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768-Kilometer Megaflash Smashes Lightning World Record


Rachael Funnell

Social Editor and Staff Writer

clockFeb 1 2022, 14:06 UTC
lightning world record

17.01 seconds is an incredibly long time if you count it out. Image credit: Alexey steiop/

Two record-breaking “megaflash” lightning events were recorded from space in 2020, including a lightning flash distance of 768 kilometers (477 miles) and a duration of 17.01 seconds. Such dizzying heights for lightning world-records require uniquely dramatic storms, made up of an expansive field of electrified clouds. When these conditions combine with small discharges, it can result in lightning bolts that span extraordinary distances — in this case, stretching across Texas and Mississippi.

Both records have been certified by the World Meteorological Organization (WMO). The bolt that was recorded on April 29, 2020, sets the longest-reaching lightning distance ever recorded, but that wasn’t the only trick 2020’s weather systems’ had up their sleeve. On June 18, 2020, the longest-lasting lightning bolt was recorded zapping across Uruguay and northern Argentina, lasting an incredible 17.1 seconds, topping the previous record of 16.7 seconds which also hailed from a bolt in Argentina. Details of both are published in the Bulletin of the American Meteorological Society.


Lightning records got something of a springboard in 2017 when the introduction of satellite-mounted Geostationary Lightning Mappers (GLMs) meant extreme electrical weather events across the western hemisphere could be continuously monitored for the first time. With the advantage of being stationed in space, a considerably higher vantage point than any terrestrial technologies, the GLMs enabled scientists to observe lightning bolt extent and duration across enormous expanses of land.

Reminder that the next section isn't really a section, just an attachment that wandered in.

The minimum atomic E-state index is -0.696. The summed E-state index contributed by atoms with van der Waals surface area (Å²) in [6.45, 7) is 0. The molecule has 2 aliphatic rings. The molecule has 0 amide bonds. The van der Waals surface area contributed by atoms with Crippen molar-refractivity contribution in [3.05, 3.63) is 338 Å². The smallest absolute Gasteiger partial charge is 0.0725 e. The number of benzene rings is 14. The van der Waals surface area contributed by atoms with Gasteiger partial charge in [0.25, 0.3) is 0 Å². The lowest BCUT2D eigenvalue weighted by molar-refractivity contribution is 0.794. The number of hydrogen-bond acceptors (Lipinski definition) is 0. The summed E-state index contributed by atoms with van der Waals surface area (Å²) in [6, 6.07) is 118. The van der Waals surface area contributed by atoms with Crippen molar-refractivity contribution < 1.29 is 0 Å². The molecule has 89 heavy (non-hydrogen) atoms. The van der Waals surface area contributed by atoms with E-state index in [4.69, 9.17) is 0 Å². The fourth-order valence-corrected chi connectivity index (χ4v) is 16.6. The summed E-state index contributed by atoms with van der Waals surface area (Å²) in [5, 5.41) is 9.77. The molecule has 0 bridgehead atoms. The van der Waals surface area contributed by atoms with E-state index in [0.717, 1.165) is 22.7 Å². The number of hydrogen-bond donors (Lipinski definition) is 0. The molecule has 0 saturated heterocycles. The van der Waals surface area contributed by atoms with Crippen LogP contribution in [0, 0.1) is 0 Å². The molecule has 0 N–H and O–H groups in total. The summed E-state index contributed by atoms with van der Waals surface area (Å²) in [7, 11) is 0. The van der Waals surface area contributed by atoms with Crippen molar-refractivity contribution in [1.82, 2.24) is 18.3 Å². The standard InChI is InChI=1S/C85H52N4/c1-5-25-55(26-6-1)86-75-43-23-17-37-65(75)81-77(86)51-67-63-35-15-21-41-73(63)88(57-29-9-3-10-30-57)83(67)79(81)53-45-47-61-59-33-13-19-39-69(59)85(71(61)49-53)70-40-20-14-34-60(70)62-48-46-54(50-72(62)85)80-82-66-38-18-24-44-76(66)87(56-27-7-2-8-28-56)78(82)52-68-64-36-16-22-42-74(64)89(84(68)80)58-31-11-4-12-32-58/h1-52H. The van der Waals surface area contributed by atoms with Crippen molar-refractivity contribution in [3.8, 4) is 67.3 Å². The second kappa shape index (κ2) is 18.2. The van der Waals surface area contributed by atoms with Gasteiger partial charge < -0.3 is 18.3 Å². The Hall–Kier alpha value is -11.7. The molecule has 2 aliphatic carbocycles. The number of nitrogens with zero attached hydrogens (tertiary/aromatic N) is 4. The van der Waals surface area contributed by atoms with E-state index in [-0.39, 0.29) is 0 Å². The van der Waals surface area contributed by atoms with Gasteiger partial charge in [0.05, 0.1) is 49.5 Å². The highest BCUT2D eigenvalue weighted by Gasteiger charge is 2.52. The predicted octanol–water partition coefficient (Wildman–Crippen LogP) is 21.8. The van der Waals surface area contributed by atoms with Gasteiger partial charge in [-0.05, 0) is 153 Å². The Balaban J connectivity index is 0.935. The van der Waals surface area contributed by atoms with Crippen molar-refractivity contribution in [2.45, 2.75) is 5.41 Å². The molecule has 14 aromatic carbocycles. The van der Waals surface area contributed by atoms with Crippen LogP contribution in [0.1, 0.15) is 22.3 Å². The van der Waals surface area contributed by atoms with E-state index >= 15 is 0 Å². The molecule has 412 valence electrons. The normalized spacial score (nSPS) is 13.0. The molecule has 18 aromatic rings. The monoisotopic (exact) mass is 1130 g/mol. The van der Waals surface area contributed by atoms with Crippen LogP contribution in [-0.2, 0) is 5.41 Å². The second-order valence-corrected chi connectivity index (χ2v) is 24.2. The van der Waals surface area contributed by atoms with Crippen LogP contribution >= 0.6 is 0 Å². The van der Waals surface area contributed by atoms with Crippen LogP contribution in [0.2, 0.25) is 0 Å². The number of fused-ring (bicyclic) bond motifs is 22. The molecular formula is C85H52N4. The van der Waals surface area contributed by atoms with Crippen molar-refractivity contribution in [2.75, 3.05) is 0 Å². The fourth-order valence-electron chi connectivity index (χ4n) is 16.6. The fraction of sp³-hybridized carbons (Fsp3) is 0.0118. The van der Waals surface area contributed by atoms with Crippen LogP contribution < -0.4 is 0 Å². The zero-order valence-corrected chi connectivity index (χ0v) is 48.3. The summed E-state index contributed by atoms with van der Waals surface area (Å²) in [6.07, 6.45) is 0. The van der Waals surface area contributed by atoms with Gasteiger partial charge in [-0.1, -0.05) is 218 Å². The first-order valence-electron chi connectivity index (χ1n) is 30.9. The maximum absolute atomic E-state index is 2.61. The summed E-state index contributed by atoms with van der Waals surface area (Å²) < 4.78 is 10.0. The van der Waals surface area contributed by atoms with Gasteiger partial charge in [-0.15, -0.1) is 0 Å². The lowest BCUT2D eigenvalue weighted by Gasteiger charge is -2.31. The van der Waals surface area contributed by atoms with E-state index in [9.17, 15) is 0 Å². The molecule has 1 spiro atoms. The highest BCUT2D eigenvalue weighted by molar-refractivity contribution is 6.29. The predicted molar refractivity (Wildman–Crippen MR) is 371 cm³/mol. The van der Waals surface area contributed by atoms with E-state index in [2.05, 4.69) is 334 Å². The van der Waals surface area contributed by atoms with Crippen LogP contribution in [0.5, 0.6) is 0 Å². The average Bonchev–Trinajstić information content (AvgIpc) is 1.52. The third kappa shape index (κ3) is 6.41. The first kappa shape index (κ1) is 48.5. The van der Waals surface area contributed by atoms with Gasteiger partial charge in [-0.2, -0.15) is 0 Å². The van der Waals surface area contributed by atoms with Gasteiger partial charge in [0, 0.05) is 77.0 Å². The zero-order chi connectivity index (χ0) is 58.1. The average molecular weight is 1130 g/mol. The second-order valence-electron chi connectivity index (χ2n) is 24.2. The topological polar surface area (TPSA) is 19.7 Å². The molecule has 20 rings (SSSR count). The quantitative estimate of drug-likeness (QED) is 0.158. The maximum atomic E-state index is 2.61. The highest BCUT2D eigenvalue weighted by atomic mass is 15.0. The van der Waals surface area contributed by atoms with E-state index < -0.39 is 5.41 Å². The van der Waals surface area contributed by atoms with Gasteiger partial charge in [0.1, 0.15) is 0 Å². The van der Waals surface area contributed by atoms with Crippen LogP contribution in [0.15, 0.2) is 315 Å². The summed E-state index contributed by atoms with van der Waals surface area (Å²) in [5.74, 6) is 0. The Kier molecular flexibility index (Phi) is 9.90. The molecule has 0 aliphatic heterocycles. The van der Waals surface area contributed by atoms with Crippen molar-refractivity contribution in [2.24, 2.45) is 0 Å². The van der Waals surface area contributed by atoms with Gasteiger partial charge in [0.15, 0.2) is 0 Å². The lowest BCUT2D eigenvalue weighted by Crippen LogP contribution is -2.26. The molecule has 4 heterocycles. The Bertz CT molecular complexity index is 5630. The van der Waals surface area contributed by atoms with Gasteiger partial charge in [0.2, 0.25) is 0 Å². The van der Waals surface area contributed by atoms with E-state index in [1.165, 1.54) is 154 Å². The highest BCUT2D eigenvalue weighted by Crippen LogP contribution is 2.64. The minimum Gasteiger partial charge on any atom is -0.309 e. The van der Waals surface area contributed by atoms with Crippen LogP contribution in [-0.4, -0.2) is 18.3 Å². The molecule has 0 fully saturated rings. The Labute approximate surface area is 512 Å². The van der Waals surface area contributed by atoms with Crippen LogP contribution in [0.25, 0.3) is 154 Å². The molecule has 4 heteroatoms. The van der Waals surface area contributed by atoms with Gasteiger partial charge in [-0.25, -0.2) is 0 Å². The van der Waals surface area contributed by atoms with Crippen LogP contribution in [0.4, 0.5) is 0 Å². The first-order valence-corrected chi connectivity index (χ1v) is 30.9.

"Lightning is a surprisingly elusive and complex natural phenomenon for the impact that it has on our daily lives,” said lead author and evaluation committee member Michael J. Peterson, of the Space and Remote Sensing Group (ISR-2) of Los Alamos National Laboratory, USA, in a statement.

“We are now at a place where we have excellent measurements of its many facets, which allow us to discover surprising new aspects of its behavior. Now that we have a robust record of these monster flashes, we can begin to understand how they occur and appreciate the disproportionate impact that they have.”


As a result, records for distance and duration almost doubled from 2017 to 2019, when the winning zap for distance stretched 709 kilometers, but these new megaflashes top even 2019’s records.

For context, the new extent record is the equivalent distance of New York City to Columbus, Ohio in the US, or London, England, to Hamburg, Germany. For further context, 17 seconds is about this long.

“These are extraordinary records from single lightning flash events,” said Professor Randall Cerveny, rapporteur of Weather and Climate Extremes for WMO, in a statement.


“Environmental extremes are living measurements of the power of nature, as well as scientific progress in being able to make such assessments. It is likely that even greater extremes still exist, and that we will be able to observe them as lightning detection technology improves.”

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